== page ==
A few years ago, I took a job at a well-known newspaper. I’d always been an avid reader of their columns, so landing a position there felt like a dream come true. On my first day, I had to pinch myself as I took in the excitement of their prestigious newsroom.
Finally, I had a foot in the door. That day, I promised myself I’d do whatever it took to make the most of this opportunity.
Like most media jobs, it was hectic, and I found myself working until 10:30 some nights. Within eight months though, “some nights” had become every night. I was now juggling the workload of two people, and my manager began calling me at odd hours of the evening with requests that could easily wait until the morning. Soon enough, I was burnt out. It was time to admit that this was no way to navigate my career.
Looking back, I could say it was just a stressful job. However, the truth is I also played a part in enabling the situation by making myself available 24/7 and not speaking up when I felt overwhelmed by the work volume. Whenever a request came up, regardless of what it was, there was an unconscious knee jerk reaction in me that immediately said yes.
Whenever a request came up, regardless of what it was, there was an unconscious knee jerk reaction in me that immediately said yes.
Taking a step back, I saw this pattern in other areas of my life. From bending to the schedules of others—even when it didn’t suit me—to doing big favors for people I didn’t really know, it always seemed to catch me off guard. I sometimes had the vague awareness that I could be a people pleaser, but this habit was beginning to blur my life focus.
From a young age, we’ve been programmed to believe that we need to over deliver in order to be loved. However, in caring for our mental health, it’s more crucial than ever that we shed this misconception and center our focus back on ourselves. An important part of getting where you need to go in life is setting healthy boundaries.
An important part of getting where you need to go in life is setting healthy boundaries.
Boundaries are an act of self-care.
The word “boundary” can sound a bit misleading. It presents the idea of keeping yourself separate from others. In reality, it’s a way to create connecting points and provide healthy queues. They allow you to make yourself a priority, whether that’s in your career aspirations or relationships.
Writer Elizabeth Gilbert explained it best when she wrote, “You are not here to be the instrument of someone else’s desires…You can not love people if you have no boundaries. I’ve never met someone full of resentment that had boundaries.”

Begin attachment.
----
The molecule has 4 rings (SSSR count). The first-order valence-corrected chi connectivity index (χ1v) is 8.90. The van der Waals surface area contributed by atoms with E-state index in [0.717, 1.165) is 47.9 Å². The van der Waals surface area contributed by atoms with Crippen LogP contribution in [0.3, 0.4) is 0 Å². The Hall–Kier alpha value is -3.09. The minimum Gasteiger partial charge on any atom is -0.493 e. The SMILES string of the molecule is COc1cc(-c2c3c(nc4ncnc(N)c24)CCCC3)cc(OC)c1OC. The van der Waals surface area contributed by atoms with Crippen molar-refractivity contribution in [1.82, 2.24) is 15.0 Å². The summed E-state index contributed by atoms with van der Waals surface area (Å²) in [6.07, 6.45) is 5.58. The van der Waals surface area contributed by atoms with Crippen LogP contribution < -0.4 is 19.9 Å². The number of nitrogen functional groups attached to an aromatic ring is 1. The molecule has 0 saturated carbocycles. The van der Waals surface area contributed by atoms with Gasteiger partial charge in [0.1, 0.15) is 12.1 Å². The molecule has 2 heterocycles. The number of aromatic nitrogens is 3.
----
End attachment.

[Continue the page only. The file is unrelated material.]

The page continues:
Choose the version of life you want to live.
Reflecting on our inner circles and the next tiers of people in our lives, it’s important to set our sights on the relationships and pursuits that hold the most meaning to us. Like a flower, we must water them daily so they grow.
In fact, we don’t need to have the same boundaries and comfort level for every person in our lives. You may be happy to help your best friend on moving day, but it doesn’t mean you have to do the emotional heavy lifting when an acquaintance texts you about their latest drama.
Politely declining a request or presenting a scenario that works better for you can feel unnatural at first, but it’s important to remember this act benefits others too. In drawing a line in the sand, you’re preserving a healthy equilibrium and preventing future resentment toward others. When I realized it was time to embark on the practice of building boundaries, it didn’t mean dropping people from my life. It simply meant I no longer carried everyone on my back.
In drawing a line in the sand, you’re preserving a healthy equilibrium and preventing future resentment toward others.
When in doubt, press pause and evaluate.
Sometimes, we find ourselves stuck with obligations and full calendars but unsure of how we got here. A great way to protect your mental space is to press pause before saying yes and evaluate your capacity. Is this a necessary commitment? What is the motivation behind a ‘yes’ or ‘no’? Will this thing fill you up or drain you? This can help you identify what your gut already knows.
When we take time to press pause before saying yes, we are able to make decisions from a joyful and whole place, and we are able to nip people pleasing in the bud. This small practice will keep you on the right track for making commitments from a healthy place and help you to make informed choices about your time and energy.
To my surprise, this lesson on respecting my time and space has been beneficial to both my professional and personal life. I’m still learning how to put boundaries into practice and balance relationship nuances on a daily basis. Deciding to speak up when necessary or simply saying “I’ll get back to you” to consider whether or not I have the bandwidth for a request has been a lifesaver.
Although my sense of work-life balance has been hard earned, the journey taught me it’s never too late to start living life on your own terms.